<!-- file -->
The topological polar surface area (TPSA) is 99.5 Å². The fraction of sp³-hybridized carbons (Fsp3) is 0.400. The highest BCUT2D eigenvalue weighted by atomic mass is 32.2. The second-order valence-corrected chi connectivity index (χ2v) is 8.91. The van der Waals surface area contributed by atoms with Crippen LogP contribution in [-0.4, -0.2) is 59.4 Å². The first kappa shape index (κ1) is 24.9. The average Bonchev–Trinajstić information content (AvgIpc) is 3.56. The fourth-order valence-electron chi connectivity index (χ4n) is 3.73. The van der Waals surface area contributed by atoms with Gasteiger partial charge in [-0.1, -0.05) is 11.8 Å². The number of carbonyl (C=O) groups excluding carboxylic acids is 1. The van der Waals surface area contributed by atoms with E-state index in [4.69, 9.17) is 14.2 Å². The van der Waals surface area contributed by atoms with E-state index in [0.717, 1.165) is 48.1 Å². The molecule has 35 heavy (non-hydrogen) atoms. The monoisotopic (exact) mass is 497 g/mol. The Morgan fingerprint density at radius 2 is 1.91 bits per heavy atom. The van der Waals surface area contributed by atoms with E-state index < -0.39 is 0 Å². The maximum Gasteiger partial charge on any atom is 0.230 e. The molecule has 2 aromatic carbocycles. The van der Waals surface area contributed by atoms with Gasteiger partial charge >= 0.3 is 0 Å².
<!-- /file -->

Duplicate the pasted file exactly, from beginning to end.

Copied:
The topological polar surface area (TPSA) is 99.5 Å². The fraction of sp³-hybridized carbons (Fsp3) is 0.400. The highest BCUT2D eigenvalue weighted by atomic mass is 32.2. The second-order valence-corrected chi connectivity index (χ2v) is 8.91. The van der Waals surface area contributed by atoms with Crippen LogP contribution in [-0.4, -0.2) is 59.4 Å². The first kappa shape index (κ1) is 24.9. The average Bonchev–Trinajstić information content (AvgIpc) is 3.56. The fourth-order valence-electron chi connectivity index (χ4n) is 3.73. The van der Waals surface area contributed by atoms with Gasteiger partial charge in [-0.1, -0.05) is 11.8 Å². The number of carbonyl (C=O) groups excluding carboxylic acids is 1. The van der Waals surface area contributed by atoms with E-state index in [4.69, 9.17) is 14.2 Å². The van der Waals surface area contributed by atoms with E-state index in [0.717, 1.165) is 48.1 Å². The molecule has 35 heavy (non-hydrogen) atoms. The monoisotopic (exact) mass is 497 g/mol. The Morgan fingerprint density at radius 2 is 1.91 bits per heavy atom. The van der Waals surface area contributed by atoms with E-state index < -0.39 is 0 Å². The maximum Gasteiger partial charge on any atom is 0.230 e. The molecule has 2 aromatic carbocycles. The van der Waals surface area contributed by atoms with Gasteiger partial charge >= 0.3 is 0 Å².